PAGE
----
The ALJ then proceeded to the next step and found that Taylor did not satisfy Step
Three because his impairments do not meet or equal any listing. R. 13-14.
Although the ALJ answered Step Three in the negative, consistent with the law,
see McDaniel, 800 F.2d at 1030, he proceeded to Step Four, where he determined
that Taylor has the residual functional capacity (“RFC”) to perform light work,
with the limitations that Taylor must avoid more than occasional stooping or
crouching and all climbing, driving, or exposure to unprotected heights, and that he
must be in a temperature-controlled work environment with no constant exposure
to pulmonary irritants. R. 14. In Step 4, the ALJ determined that Taylor has no
vocationally relevant past work. R. 15-16. Lastly, in Step 5, the ALJ considered
Taylor’s age, education, work experience, and RFC, and determined that there are
jobs that exist in significant numbers in the national economy that Taylor can
perform. R. 16-17. Therefore, the ALJ found that Taylor was not disabled under
the Act. R. 17.
Taylor contends the ALJ erred in discrediting Taylor’s subjective testimony
of pain on two different grounds: first, by improperly evaluating the credibility of
Taylor’s testimony, and second, by giving only little weight to the opinion of Dr.
Samia Moizuddin. Doc. 9 at 3-7. The court examines these arguments in turn.
A. Taylor’s Pain Testimony
In this circuit, “a three part ‘pain standard’ [is applied] when a claimant
seeks to establish disability through his or her own testimony of pain or other
subjective symptoms.” Holt v. Barnhart, 921 F.2d 1221, 1223 (11th Cir. 1991).
The pain standard requires (1) evidence of an underlying medical condition
and either (2) objective medical evidence that confirms the severity of the
alleged pain arising from that condition or (3) that the objectively
determined medical condition is of such a severity that it can be reasonably
expected to give rise to the alleged pain.
Id. Furthermore, when the ALJ fails to credit a claimant’s pain testimony, the ALJ
must articulate reasons for that decision:
It is established in this circuit that if the [ALJ] fails to articulate reasons for
refusing to credit a claimant’s subjective pain testimony, then the [ALJ], as a
matter of law, has accepted that testimony as true. Implicit in this rule is the
requirement that such articulation of reasons by the [ALJ] be supported by
Hale v. Bowen, 831 F.2d 1007, 1012 (11th Cir. 1987). Although the Eleventh
Circuit does not require explicit findings as to credibility, “the implication must be
obvious to the reviewing court.” Foote, 67 F.3d at 1562 (quoting Cannon v.
Bowen, 858 F.2d 1541, 1545 (11th Cir. 1988)). The ALJ is not required to use
“particular phrases or formulations” in his credibility determination, but it cannot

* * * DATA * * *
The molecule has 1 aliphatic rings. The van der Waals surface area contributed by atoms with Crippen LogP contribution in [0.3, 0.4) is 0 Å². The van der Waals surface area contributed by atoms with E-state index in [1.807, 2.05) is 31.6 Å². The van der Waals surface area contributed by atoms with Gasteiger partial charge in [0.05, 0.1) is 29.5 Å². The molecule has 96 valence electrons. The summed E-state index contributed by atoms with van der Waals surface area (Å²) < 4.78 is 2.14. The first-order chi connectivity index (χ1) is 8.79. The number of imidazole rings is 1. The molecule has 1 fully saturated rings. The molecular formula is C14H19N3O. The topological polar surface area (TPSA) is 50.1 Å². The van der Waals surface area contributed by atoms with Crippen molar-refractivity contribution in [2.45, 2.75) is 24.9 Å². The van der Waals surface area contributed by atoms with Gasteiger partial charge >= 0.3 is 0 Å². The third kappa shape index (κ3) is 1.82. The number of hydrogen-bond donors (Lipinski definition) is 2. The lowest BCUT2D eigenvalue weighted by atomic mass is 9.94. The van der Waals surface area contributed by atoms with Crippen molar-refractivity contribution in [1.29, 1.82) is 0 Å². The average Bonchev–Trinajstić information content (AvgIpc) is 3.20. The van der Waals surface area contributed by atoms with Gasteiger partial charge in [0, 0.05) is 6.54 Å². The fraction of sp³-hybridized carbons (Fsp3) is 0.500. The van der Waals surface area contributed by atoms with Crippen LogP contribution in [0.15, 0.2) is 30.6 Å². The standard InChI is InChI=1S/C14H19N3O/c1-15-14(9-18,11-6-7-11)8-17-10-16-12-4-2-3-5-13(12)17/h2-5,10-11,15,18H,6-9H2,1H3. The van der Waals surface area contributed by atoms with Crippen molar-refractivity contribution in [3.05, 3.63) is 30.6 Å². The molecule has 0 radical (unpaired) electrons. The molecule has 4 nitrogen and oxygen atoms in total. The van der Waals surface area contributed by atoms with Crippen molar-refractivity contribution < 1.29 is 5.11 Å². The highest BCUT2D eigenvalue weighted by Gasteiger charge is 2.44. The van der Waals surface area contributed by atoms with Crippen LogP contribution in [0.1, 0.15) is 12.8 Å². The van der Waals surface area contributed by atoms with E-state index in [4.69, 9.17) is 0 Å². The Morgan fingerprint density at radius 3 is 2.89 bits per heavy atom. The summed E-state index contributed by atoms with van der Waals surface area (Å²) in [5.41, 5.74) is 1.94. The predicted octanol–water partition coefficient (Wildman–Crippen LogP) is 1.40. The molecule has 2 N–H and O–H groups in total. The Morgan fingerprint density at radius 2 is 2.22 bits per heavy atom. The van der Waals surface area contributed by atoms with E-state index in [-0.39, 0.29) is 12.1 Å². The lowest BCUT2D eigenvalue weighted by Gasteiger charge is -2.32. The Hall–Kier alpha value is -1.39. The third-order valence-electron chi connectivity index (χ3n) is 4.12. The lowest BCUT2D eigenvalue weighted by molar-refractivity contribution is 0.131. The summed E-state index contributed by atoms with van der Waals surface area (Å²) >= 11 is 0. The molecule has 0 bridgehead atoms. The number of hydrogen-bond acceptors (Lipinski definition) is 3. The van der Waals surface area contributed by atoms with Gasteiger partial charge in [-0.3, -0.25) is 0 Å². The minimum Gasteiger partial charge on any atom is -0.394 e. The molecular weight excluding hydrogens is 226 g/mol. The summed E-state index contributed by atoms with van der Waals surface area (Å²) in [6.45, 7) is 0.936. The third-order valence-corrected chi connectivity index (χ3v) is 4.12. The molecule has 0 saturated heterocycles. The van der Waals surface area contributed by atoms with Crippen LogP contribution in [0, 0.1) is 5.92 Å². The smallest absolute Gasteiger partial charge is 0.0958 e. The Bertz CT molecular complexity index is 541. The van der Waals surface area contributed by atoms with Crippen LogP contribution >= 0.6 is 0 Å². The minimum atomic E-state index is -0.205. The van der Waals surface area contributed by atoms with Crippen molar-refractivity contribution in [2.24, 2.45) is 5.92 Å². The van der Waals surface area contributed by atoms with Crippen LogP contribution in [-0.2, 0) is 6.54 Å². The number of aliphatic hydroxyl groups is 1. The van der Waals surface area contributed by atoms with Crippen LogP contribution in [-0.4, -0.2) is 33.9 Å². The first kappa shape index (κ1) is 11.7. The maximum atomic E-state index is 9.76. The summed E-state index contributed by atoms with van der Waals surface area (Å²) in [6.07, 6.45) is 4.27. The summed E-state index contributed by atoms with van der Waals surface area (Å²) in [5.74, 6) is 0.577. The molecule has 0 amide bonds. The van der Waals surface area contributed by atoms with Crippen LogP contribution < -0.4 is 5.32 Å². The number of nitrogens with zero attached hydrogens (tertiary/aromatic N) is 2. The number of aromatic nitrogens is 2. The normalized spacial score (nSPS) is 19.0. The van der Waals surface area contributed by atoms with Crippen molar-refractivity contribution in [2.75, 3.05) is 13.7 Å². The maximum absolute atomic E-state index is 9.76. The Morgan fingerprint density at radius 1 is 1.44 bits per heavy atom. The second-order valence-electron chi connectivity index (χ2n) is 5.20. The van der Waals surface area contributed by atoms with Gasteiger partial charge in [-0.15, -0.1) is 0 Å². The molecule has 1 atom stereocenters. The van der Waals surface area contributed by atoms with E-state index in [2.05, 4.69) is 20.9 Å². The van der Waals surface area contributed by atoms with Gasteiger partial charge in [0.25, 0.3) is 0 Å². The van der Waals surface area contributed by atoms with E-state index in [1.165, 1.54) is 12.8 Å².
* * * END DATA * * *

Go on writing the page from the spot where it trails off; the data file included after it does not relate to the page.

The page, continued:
be a broad rejection which is not enough to enable this court to conclude that the
ALJ considered the claimant’s medical condition as a whole. Dyer v. Barnhart,
395 F.3d 1206, 1210 (11th Cir. 2005) (citing Foote, 67 F.3d at 1561). Therefore, if
the ALJ either fails to articulate reasons for refusing to credit the claimant’s pain
testimony, or if the ALJ’s reasons are not supported by substantial evidence, the
court must accept as true the pain testimony of the plaintiff and render a finding of
disability. 1 Id.
The Commissioner contends that this “accepted as true” rule is inconsistent with both the
Social Security Act and case law. Doc. 10 at 13-14 (citing 42 U.S.C. § 423(d)(5)(A);
Immigration & Naturalization Serv. v. Ventura, 537 U.S. 12, 16 (2002); Gonzales v. Thomas,
547 U.S. 183, 185 (2006); Fla. Power & Light Co. v. Lorian, 470 U.S. 729, 744 (1985); Davis v.
Comm’r of Soc. Sec., 449 F. App’x 828, 833 n.1 (11th Cir. 2011); Owens v. Heckler, 748 F.2d
1511, 1516 (11th Cir. 1984); Smallwood v. Schweiker, 681 F.2d 1349 (11th Cir. 1982)). Because
Taylor contends that the ALJ’s finding that Taylor had not sought continuing
treatment was an improper ground for discrediting his pain testimony, because
Taylor testified at the administrative hearing that the lack of continued medical
treatment was due to him not having any income or medical insurance. Doc. 9 at 5
(citing R. 15); R. 29. The ALJ may not draw “any inferences about an individual’s
symptoms and their functional effects from a failure to seek or pursue regular
medical treatment without first considering any explanations that the individual
may provide.” Henry v. Comm’r of Soc. Sec., 802 F.3d 1264, 1268 (11th Cir. 2015)
(citing Social Security Ruling 96-7p). When the ALJ “primarily if not exclusively”
relies on a claimant’s failure to seek treatment, but does not consider any good
cause explanation for this failure, the court will remand for further consideration.
Ellison v. Barnhart, 355 F.3d 1272, 1275 (11th Cir. 2003) (internal quotation